How to Buy a Chainsaw Guide Bar or Chain

My chainsaw wouldn’t cut very well. It was driving me nuts!

  • I checked the sharpness of the chain.
  • I sharpened it again, just in case!
  • Checked the raker clearance.
  • Checked the chain tension.
  • etc, etc.

In the end, it turned out, I had the wrong chain fitted! I had gone to a supplier and asked for a chain, for a Jonsered (Husqvarna) xyz chainsaw with a 15″ bar. They handed over a chain, I paid for it, went off home and fitted it… Wrong!

I discovered the chain gauge size was wrong. I had a suspicion, as the chainsaw was trying to curve round on a deep cut. Plus, I wasn’t getting a very efficient cut, the chain would get very hot and the guide bar was wearing unevenly!

Don’t always rely that the person behind the counter giving you the right part. To ensure your chainsaw performs at it’s best (and for your safety), go armed with knowledge so you can check you have the right part…

Topics:


Safety:

Please read the manufacturers safety advice.
Protective gloves are advisable when working on the chain…


What Info do I Need,
to Buy a Chainsaw Guide Bar or Chain?

Chainsaw Chain & Guide Bar (Exposing the Drive Links)

You don’t actually need to measure anything, as long as the details (part numbers, etc) are stamped on the chainsaw guide bar and chain. However, you do need to know what the measurements mean?

I’m grouping the chainsaw guide bar and chain together, as they interact. If you’re buying a chain, you need to know what bar you have, and vice versa. Unless you’re buying a matching chainsaw bar and chain as a set, (then you just have to check the bar fits your chainsaw)!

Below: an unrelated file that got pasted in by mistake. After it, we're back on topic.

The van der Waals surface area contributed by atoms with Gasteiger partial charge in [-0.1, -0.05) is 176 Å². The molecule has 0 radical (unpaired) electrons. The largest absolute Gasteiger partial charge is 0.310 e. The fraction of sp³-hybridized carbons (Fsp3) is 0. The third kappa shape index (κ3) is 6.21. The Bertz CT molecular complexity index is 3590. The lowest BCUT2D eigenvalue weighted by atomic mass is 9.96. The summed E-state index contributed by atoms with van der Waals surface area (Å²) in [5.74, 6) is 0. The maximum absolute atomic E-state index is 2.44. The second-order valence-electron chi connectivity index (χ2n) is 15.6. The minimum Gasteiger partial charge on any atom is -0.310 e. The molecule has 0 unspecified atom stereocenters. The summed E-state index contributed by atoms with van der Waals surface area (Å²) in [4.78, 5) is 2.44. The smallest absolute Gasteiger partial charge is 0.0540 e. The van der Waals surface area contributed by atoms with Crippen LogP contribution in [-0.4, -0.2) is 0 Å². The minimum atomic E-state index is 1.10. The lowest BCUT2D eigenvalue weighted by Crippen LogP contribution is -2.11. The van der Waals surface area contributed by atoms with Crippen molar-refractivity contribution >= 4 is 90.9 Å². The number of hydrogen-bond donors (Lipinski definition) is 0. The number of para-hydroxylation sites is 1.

There are basically 4 things you need to know, when buying a guide bar and 3 for a chain:

For a chainsaw guide bar:

  1. The gauge (this matches the chain):
  2. The pitch (this matches the chain):
  3. The length of the guide bar (this matches the number of chain drive links):

For a chainsaw chain:

  1. The gauge (this matches the guide bar):
  2. The pitch (this matches the guide bar):
  3. The number of drive links in the chain (this matches the guide bar length):
  4. The guide bar mount:

Measurements needed when buying a chainsaw guide bar or chain:

What Info do I Need,
to Buy a Chainsaw Guide Bar or Chain?
Items: The Guide Bar The Chain
1 The Gauge
The guide bar and chain must match.
2 The Pitch
The guide bar and chain must match.
3 The length of the Guide bar
This matches the length of the chain (the number of drive links).
The number of drive links in the chain
This matches the guide bar length, (the nose sprocket & tail sprocket size).
4 The Guide bar mount (or tail mount)
This matches the chainsaw body.
This is only a guide, please refer to the manufacturers data sheets & part numbers on the guide bar & chain.

The three measurements look very similar (and they are). But they can have a slightly different meaning dependent on whether it’s for the bar or chain.

The measurements for the chainsaw Guide bar and chain must match.

1. The Gauge:

The gauge is the size of the gully (or groove) that runs around the chainsaw guide bar. The chain sits in this gully and the size of the chain (the width of the drive links) and gully must match.

The gauge is:

  • The width of the chainsaw bar gully (or groove).
  • The thickness of the chain drive links (that fit in the groove).
  • Both measurements must match.
Chainsaw Guide Bar & Chain – Where do you Measure the Gauge

The gauge is measured from the width of the chain drive link (the drive links are the teeth on the underside of the chain). This must match the chainsaw guide bar gully (or groove). The guide bar gully will be slightly wider to allow for the movement of the chain (but the measurement will be quoted as the same value as the chain)

Notes:

  • The gauge measurement can often be found via:
    • A reference number that is stamped on the chain. This number is then cross referenced against a table to find the chain measurements.
    • Or, the chainsaw guide bar has a series of part numbers stamped on it.

For more info, see: The Chainsaw Chain & Guide Bar Markings:‘.